The law does not make us do strange things like these!

My dad shared this article with us…in a few short paragraphs, the author addresses so well THE question about money that can plague so many of us! Part of the article is below:

Several recent conversations with members of (my church) lead me to write about money…all center on the same question: How do I know if I am spending too much on myself or my family?

First let me say how much I appreciate the question. Only a heart transformed by the power of Christ could free a person enough to ask such a dangerous thing. When asked with a real sense of submission to Christ, queries like these put dreams, livelihoods, and plans before Him to do with as He deems. In a day when Christians confuse fear with prudence and mistake hoarding with stewardship, I am thankful for such a question. Honest questions like these will not only change the asker, they can change the world…

Bosco- Herbert's brother

Meet Bosco. Bosco is one of Herbert's 5 siblings. John Mugabi wrote: It's so amazing that even in the worst situation, God takes care of us. His other brothers are difficult to find at home as they move seeking food and working hard to meet their other needs. Bosco is 15 years old. This picture is taken in front of their falling house.

We often attempt to view money (or sex, or any other ethical dilemma) from the vantage of law before we look to see it from the vantage of grace. My college question (how far is too far?) revealed that my heart was more about managing my life up to a legal standard than one emblazoned for Christ and his Kingdom. We are to spend our money, not in light of the law, but in light of the glorious benevolence that the Father has shown us in Christ. The apostolic church was not marked by temperate, prudent, giving plans, or self-protecting talk of accumulating wealth; they were marked by extravagant abandon to the grace and mission of God.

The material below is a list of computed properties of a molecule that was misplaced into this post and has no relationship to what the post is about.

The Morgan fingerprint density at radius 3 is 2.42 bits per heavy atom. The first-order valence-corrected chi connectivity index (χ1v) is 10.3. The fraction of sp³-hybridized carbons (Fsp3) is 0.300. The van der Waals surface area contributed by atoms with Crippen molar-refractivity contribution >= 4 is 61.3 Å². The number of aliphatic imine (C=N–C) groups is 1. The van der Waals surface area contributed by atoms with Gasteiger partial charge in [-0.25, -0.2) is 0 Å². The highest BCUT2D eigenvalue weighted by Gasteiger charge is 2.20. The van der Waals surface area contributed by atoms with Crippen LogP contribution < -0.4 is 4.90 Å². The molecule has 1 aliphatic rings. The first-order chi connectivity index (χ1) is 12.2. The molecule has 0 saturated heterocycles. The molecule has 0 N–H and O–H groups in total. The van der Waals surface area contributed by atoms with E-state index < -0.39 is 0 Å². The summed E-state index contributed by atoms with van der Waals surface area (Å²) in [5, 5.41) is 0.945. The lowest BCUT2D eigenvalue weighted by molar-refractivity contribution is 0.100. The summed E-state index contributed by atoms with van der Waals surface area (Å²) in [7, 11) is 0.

Submission to grace allowed the widow to give away “all she had to live on.” Recognition of Christ’s mercy compelled Zacchaeus to reimburse four times what he defrauded. Appreciation of the cross directed the early church “to have no needy Christians among them.” Passion for the mission of God compelled the early Jerusalem church to sell all their possessions and give it to the apostles. We are to love the law, but the law does not make us do strange things like these.

Only grace can do that. Grace can change us from thieves to philanthropists, from shoppers to sellers, and from savers to extravagant givers. Grace can transform our moth-like hearts so that they love money not for what it can do for us, but what it can do for Him and His Kingdom. Grace can revolutionize our questions from how much can we spend on ourselves without being guilty of greed, to how can we best use His money to demonstrate the incredible generosity of our God.

By Giorgio Hiatt (M.Div)  This article originally appeared in Covenant magazine, the quarterly magazine of Covenant Theological Seminary.  For the full 1.5 page article, click here.

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